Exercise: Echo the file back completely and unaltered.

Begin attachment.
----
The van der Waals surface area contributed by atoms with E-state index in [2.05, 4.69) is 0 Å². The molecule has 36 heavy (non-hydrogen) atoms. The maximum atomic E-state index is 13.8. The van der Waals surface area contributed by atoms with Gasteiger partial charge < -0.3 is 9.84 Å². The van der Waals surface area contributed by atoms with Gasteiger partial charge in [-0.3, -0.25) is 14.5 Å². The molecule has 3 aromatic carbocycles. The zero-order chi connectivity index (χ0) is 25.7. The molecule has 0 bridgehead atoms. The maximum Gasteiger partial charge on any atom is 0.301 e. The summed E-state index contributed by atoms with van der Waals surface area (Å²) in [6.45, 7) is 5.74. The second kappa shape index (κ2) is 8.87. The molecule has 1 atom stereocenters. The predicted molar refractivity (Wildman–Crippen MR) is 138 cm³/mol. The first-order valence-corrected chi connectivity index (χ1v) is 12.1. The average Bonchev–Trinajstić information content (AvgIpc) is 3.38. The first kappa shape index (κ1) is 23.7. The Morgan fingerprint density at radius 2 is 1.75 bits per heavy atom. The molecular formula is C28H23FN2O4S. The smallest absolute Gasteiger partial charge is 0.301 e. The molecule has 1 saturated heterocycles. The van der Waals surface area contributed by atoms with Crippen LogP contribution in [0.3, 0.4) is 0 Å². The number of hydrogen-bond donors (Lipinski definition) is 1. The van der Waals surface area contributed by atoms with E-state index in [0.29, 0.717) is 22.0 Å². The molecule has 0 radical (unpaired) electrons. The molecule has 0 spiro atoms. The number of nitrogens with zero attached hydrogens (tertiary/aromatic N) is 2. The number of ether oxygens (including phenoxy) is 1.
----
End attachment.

The van der Waals surface area contributed by atoms with E-state index in [2.05, 4.69) is 0 Å². The molecule has 36 heavy (non-hydrogen) atoms. The maximum atomic E-state index is 13.8. The van der Waals surface area contributed by atoms with Gasteiger partial charge < -0.3 is 9.84 Å². The van der Waals surface area contributed by atoms with Gasteiger partial charge in [-0.3, -0.25) is 14.5 Å². The molecule has 3 aromatic carbocycles. The zero-order chi connectivity index (χ0) is 25.7. The molecule has 0 bridgehead atoms. The maximum Gasteiger partial charge on any atom is 0.301 e. The summed E-state index contributed by atoms with van der Waals surface area (Å²) in [6.45, 7) is 5.74. The second kappa shape index (κ2) is 8.87. The molecule has 1 atom stereocenters. The predicted molar refractivity (Wildman–Crippen MR) is 138 cm³/mol. The first-order valence-corrected chi connectivity index (χ1v) is 12.1. The average Bonchev–Trinajstić information content (AvgIpc) is 3.38. The first kappa shape index (κ1) is 23.7. The Morgan fingerprint density at radius 2 is 1.75 bits per heavy atom. The molecular formula is C28H23FN2O4S. The smallest absolute Gasteiger partial charge is 0.301 e. The molecule has 1 saturated heterocycles. The van der Waals surface area contributed by atoms with Crippen LogP contribution in [0.3, 0.4) is 0 Å². The number of hydrogen-bond donors (Lipinski definition) is 1. The van der Waals surface area contributed by atoms with E-state index in [0.29, 0.717) is 22.0 Å². The molecule has 0 radical (unpaired) electrons. The molecule has 0 spiro atoms. The number of nitrogens with zero attached hydrogens (tertiary/aromatic N) is 2. The number of ether oxygens (including phenoxy) is 1.